Professional fisherman Jason Moyce, who goes by the moniker Trapman Bermagui on social media, reeled in the mystery monster off the coast of his Bermagui hometown, about 240 miles south of Sydney. He shared a photo of the beast on social media asking for help identifying it, as both he and the captain of the charter boat had no idea what the fish could be.
It appears a mottled pink-gray, like something out of Stranger Things‘ Upside Down. Its eyes bulge out the sides of its head, and its huge mouth, which takes up most of its face, contains rows of sharp teeth. The fish can be seen to still have the bait fish inside its mouth.
“It was 4kg [8.8lbs] and caught in 540m [1770ft] deep [waters]”, Moyce told Newsweek.
Moyce suggested it could be a blobfish in the caption of his post, with some commenters agreeing. Others put forward other ideas, including monkfish or toadfish.
Blobfish are usually found in deep water, and they deform significantly when they’re exposed to the much lower pressure conditions of sea level. However, they are recognized, and are infamous for, by their flabby “nose” drooping over their mouth, which can’t be seen in the picture, and importantly, they don’t have teeth.
Monkfish in the family Lophius appear to fit the bill slightly better. They have the same large curved mouth as the mystery fish, and have sharp teeth that look similar to the ones in the picture. One major issue to this suggestion is that mostly no species of monkfish have recorded ranges near the east coast of Australia, where the mystery beast was reeled in, although some are natively found in the north Pacific, off China and Japan.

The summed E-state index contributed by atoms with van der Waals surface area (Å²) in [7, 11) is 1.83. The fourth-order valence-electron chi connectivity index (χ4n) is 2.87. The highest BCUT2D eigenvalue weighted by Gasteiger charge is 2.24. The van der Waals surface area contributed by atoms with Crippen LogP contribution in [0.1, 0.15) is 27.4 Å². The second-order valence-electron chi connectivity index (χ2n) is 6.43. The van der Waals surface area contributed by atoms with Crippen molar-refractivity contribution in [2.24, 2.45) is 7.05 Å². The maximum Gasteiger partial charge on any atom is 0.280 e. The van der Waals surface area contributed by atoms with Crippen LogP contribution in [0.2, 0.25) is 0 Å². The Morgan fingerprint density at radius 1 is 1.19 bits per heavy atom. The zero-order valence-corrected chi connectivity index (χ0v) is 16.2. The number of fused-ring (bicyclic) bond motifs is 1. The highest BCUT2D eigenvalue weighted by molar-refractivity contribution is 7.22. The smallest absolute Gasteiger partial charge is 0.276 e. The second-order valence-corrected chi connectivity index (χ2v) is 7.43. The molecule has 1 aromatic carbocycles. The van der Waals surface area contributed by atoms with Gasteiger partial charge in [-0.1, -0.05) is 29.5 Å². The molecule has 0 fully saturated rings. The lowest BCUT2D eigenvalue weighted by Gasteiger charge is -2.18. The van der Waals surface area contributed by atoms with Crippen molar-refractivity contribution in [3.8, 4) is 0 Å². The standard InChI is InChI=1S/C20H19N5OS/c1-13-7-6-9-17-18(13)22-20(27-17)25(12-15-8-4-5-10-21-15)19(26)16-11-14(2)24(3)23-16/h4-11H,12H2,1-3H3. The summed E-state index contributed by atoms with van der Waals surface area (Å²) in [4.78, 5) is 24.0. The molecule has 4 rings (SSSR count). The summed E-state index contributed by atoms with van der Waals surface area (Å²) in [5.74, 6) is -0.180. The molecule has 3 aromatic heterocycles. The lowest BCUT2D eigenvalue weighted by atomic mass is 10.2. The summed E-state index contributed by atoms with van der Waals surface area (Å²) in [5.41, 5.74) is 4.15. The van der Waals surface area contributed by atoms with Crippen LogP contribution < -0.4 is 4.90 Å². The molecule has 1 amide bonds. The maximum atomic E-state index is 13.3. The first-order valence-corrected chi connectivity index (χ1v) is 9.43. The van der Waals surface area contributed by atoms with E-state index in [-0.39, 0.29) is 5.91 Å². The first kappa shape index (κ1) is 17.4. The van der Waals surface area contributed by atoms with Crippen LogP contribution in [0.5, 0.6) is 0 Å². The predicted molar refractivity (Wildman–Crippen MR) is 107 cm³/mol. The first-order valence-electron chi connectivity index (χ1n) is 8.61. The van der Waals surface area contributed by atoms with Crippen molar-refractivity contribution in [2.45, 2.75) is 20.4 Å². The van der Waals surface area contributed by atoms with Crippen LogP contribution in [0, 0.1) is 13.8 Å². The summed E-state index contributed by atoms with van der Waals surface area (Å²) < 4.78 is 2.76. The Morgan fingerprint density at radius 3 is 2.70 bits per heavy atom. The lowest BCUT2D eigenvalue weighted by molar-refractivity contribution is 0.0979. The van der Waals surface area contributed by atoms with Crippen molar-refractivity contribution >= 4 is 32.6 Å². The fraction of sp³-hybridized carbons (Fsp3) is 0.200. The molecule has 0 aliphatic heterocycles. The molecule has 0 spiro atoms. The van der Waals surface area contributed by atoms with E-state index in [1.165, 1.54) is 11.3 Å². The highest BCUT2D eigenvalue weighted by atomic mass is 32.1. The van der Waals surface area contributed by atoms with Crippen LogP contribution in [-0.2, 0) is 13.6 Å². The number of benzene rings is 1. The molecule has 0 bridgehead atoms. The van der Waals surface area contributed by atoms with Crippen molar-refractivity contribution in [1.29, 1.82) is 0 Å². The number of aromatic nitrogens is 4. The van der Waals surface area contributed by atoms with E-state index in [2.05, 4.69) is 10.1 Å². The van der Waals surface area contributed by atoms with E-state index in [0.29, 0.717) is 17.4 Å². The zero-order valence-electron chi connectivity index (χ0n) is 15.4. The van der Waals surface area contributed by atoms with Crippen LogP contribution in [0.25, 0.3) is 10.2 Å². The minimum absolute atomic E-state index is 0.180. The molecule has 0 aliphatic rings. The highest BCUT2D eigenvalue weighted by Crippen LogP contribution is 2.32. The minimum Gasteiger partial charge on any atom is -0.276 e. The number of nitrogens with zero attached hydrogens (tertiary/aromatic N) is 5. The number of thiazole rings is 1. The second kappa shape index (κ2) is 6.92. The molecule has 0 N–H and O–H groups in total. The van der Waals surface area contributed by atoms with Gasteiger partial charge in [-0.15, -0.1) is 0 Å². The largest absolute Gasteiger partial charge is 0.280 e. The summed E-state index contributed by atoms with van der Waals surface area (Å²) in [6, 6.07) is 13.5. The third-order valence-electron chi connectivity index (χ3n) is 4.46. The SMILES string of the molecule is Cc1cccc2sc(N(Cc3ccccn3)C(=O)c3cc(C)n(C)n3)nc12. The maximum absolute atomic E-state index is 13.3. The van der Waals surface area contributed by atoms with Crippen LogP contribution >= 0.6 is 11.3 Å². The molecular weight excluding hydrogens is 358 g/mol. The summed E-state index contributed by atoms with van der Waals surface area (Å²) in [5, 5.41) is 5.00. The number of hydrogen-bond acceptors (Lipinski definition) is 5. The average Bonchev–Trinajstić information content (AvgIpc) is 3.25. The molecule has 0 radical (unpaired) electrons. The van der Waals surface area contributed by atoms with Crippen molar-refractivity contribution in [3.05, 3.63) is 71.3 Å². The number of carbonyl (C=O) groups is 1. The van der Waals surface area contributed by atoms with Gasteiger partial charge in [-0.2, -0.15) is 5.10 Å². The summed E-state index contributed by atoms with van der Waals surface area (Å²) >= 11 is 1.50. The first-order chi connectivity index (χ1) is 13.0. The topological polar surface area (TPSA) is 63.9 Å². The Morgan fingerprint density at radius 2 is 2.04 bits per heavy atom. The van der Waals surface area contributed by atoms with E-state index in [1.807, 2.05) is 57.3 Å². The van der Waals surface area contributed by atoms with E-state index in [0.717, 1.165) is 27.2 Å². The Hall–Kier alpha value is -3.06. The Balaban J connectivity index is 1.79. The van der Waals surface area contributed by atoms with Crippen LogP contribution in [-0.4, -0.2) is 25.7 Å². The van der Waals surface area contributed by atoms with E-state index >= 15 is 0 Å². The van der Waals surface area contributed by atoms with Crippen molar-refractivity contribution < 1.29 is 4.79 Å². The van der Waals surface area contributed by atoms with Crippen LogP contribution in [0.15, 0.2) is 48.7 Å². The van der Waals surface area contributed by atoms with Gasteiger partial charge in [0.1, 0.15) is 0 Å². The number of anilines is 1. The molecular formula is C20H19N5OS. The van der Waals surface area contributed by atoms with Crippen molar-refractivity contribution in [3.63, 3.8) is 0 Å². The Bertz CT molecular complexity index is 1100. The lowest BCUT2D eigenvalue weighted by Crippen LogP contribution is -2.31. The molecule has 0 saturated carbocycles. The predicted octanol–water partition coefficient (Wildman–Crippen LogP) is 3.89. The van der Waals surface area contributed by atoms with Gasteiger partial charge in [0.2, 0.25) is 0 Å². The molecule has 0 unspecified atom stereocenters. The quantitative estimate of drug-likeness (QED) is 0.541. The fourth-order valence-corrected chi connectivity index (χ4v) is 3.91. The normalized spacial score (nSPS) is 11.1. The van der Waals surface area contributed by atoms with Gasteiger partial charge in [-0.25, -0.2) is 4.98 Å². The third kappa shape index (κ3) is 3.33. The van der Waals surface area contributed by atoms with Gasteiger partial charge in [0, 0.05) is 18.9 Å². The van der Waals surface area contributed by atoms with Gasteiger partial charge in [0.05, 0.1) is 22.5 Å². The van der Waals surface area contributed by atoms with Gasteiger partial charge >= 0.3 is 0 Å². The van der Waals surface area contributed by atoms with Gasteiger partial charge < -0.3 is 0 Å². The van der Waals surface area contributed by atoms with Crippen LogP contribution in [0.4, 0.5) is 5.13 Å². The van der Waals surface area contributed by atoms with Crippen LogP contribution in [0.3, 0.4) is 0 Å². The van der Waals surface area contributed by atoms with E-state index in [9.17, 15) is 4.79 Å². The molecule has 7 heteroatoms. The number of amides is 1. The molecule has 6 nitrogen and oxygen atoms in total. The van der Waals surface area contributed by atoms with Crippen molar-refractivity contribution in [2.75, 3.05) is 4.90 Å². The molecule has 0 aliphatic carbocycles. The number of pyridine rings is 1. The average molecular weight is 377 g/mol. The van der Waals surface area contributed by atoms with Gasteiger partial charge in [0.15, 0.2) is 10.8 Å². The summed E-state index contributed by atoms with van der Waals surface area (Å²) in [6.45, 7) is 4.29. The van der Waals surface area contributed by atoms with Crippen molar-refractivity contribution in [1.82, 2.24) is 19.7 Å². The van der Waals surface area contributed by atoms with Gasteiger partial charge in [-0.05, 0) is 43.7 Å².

According to James Maclaine, senior fish curator at London’s Natural History Museum, it’s “definitely not a blobfish.”
“That looks to me very much like a monkfish—also known as an anglerfish—from the family Lophiidae“, he told Newsweek. “In fact I’d bet money on it because I’m pretty sure I can see the lure it uses to catch its prey, just between the eyes!”
“[The] specimen looks most like Lophiodes mutilus (the smooth goosefish) to me,” Maclaine said.
Anglerfish usually live up to a mile below the surface, and include 200 species, including goosefish. Their characteristic huge heads, large crescent mouths and sharp teeth match the profile of the mystery fish. Smooth goosefish are bottom dwellers that “walk” over the bottom on their leg-like pectoral fins, ambushing their prey. They are also often found off the Australian coast, and have the same pinkish coloration that the mystery fish does.
While the smooth goosefish is a promising suggestion, what the “ugliest” sea creature truly is, for now, remains a mystery.